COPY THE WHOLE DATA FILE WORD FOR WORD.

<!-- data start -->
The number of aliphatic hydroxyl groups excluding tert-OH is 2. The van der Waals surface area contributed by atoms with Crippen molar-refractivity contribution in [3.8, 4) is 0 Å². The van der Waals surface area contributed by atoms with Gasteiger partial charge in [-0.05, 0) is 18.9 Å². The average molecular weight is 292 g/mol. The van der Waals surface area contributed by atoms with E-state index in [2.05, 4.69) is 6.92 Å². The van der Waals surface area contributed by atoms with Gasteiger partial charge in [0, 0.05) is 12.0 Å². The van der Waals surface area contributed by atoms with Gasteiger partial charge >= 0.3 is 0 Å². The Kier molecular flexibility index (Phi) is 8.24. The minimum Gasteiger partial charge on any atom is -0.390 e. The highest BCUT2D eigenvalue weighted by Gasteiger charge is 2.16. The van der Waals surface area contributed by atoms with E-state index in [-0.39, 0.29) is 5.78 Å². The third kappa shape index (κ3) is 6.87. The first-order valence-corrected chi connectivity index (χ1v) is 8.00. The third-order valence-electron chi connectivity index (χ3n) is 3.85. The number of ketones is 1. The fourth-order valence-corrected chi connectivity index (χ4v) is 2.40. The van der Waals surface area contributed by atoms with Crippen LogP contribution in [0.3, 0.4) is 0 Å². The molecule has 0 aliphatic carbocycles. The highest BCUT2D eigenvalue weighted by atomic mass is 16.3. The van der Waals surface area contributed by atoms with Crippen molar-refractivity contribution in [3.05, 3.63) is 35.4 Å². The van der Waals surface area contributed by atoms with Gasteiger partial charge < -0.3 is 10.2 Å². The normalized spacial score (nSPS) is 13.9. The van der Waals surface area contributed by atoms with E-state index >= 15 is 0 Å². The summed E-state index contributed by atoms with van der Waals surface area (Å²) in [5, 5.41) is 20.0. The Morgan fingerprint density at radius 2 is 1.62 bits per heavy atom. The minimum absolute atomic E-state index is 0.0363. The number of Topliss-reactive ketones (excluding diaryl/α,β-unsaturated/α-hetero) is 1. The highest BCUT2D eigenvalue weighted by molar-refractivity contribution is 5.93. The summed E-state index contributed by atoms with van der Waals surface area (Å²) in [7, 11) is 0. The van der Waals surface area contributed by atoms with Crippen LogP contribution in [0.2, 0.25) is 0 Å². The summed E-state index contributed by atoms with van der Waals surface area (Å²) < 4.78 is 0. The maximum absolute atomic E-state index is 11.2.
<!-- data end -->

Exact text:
The number of aliphatic hydroxyl groups excluding tert-OH is 2. The van der Waals surface area contributed by atoms with Crippen molar-refractivity contribution in [3.8, 4) is 0 Å². The van der Waals surface area contributed by atoms with Gasteiger partial charge in [-0.05, 0) is 18.9 Å². The average molecular weight is 292 g/mol. The van der Waals surface area contributed by atoms with E-state index in [2.05, 4.69) is 6.92 Å². The van der Waals surface area contributed by atoms with Gasteiger partial charge in [0, 0.05) is 12.0 Å². The van der Waals surface area contributed by atoms with Gasteiger partial charge >= 0.3 is 0 Å². The Kier molecular flexibility index (Phi) is 8.24. The minimum Gasteiger partial charge on any atom is -0.390 e. The highest BCUT2D eigenvalue weighted by Gasteiger charge is 2.16. The van der Waals surface area contributed by atoms with E-state index in [-0.39, 0.29) is 5.78 Å². The third kappa shape index (κ3) is 6.87. The first-order valence-corrected chi connectivity index (χ1v) is 8.00. The third-order valence-electron chi connectivity index (χ3n) is 3.85. The number of ketones is 1. The fourth-order valence-corrected chi connectivity index (χ4v) is 2.40. The van der Waals surface area contributed by atoms with Crippen LogP contribution in [0.3, 0.4) is 0 Å². The molecule has 0 aliphatic carbocycles. The highest BCUT2D eigenvalue weighted by atomic mass is 16.3. The van der Waals surface area contributed by atoms with Crippen molar-refractivity contribution in [3.05, 3.63) is 35.4 Å². The van der Waals surface area contributed by atoms with Gasteiger partial charge < -0.3 is 10.2 Å². The normalized spacial score (nSPS) is 13.9. The van der Waals surface area contributed by atoms with E-state index >= 15 is 0 Å². The summed E-state index contributed by atoms with van der Waals surface area (Å²) in [5, 5.41) is 20.0. The Morgan fingerprint density at radius 2 is 1.62 bits per heavy atom. The minimum absolute atomic E-state index is 0.0363. The number of Topliss-reactive ketones (excluding diaryl/α,β-unsaturated/α-hetero) is 1. The highest BCUT2D eigenvalue weighted by molar-refractivity contribution is 5.93. The summed E-state index contributed by atoms with van der Waals surface area (Å²) in [7, 11) is 0. The van der Waals surface area contributed by atoms with Crippen LogP contribution in [0.2, 0.25) is 0 Å². The summed E-state index contributed by atoms with van der Waals surface area (Å²) < 4.78 is 0. The maximum absolute atomic E-state index is 11.2.